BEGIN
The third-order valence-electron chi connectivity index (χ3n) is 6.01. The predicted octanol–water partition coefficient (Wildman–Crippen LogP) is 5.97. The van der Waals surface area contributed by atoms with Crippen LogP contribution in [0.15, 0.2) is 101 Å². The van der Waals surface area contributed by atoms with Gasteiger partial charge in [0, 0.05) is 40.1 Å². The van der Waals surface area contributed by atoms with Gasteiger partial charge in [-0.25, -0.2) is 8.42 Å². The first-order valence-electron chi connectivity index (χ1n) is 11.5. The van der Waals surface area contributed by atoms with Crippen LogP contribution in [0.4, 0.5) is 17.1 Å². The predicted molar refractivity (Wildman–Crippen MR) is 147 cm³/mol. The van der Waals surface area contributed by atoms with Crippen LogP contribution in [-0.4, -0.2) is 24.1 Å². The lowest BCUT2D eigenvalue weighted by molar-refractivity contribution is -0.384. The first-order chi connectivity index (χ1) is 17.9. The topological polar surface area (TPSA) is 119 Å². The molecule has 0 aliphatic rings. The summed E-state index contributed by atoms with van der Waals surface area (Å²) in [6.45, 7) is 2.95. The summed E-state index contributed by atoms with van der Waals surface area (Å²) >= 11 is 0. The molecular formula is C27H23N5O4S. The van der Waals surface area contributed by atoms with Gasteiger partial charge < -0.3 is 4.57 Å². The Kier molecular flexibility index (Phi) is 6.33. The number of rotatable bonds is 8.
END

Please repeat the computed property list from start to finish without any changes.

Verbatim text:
The third-order valence-electron chi connectivity index (χ3n) is 6.01. The predicted octanol–water partition coefficient (Wildman–Crippen LogP) is 5.97. The van der Waals surface area contributed by atoms with Crippen LogP contribution in [0.15, 0.2) is 101 Å². The van der Waals surface area contributed by atoms with Gasteiger partial charge in [0, 0.05) is 40.1 Å². The van der Waals surface area contributed by atoms with Gasteiger partial charge in [-0.25, -0.2) is 8.42 Å². The first-order valence-electron chi connectivity index (χ1n) is 11.5. The van der Waals surface area contributed by atoms with Crippen LogP contribution in [0.4, 0.5) is 17.1 Å². The predicted molar refractivity (Wildman–Crippen MR) is 147 cm³/mol. The van der Waals surface area contributed by atoms with Crippen LogP contribution in [-0.4, -0.2) is 24.1 Å². The lowest BCUT2D eigenvalue weighted by molar-refractivity contribution is -0.384. The first-order chi connectivity index (χ1) is 17.9. The topological polar surface area (TPSA) is 119 Å². The molecule has 0 aliphatic rings. The summed E-state index contributed by atoms with van der Waals surface area (Å²) in [6.45, 7) is 2.95. The summed E-state index contributed by atoms with van der Waals surface area (Å²) >= 11 is 0. The molecular formula is C27H23N5O4S. The van der Waals surface area contributed by atoms with Gasteiger partial charge < -0.3 is 4.57 Å². The Kier molecular flexibility index (Phi) is 6.33. The number of rotatable bonds is 8.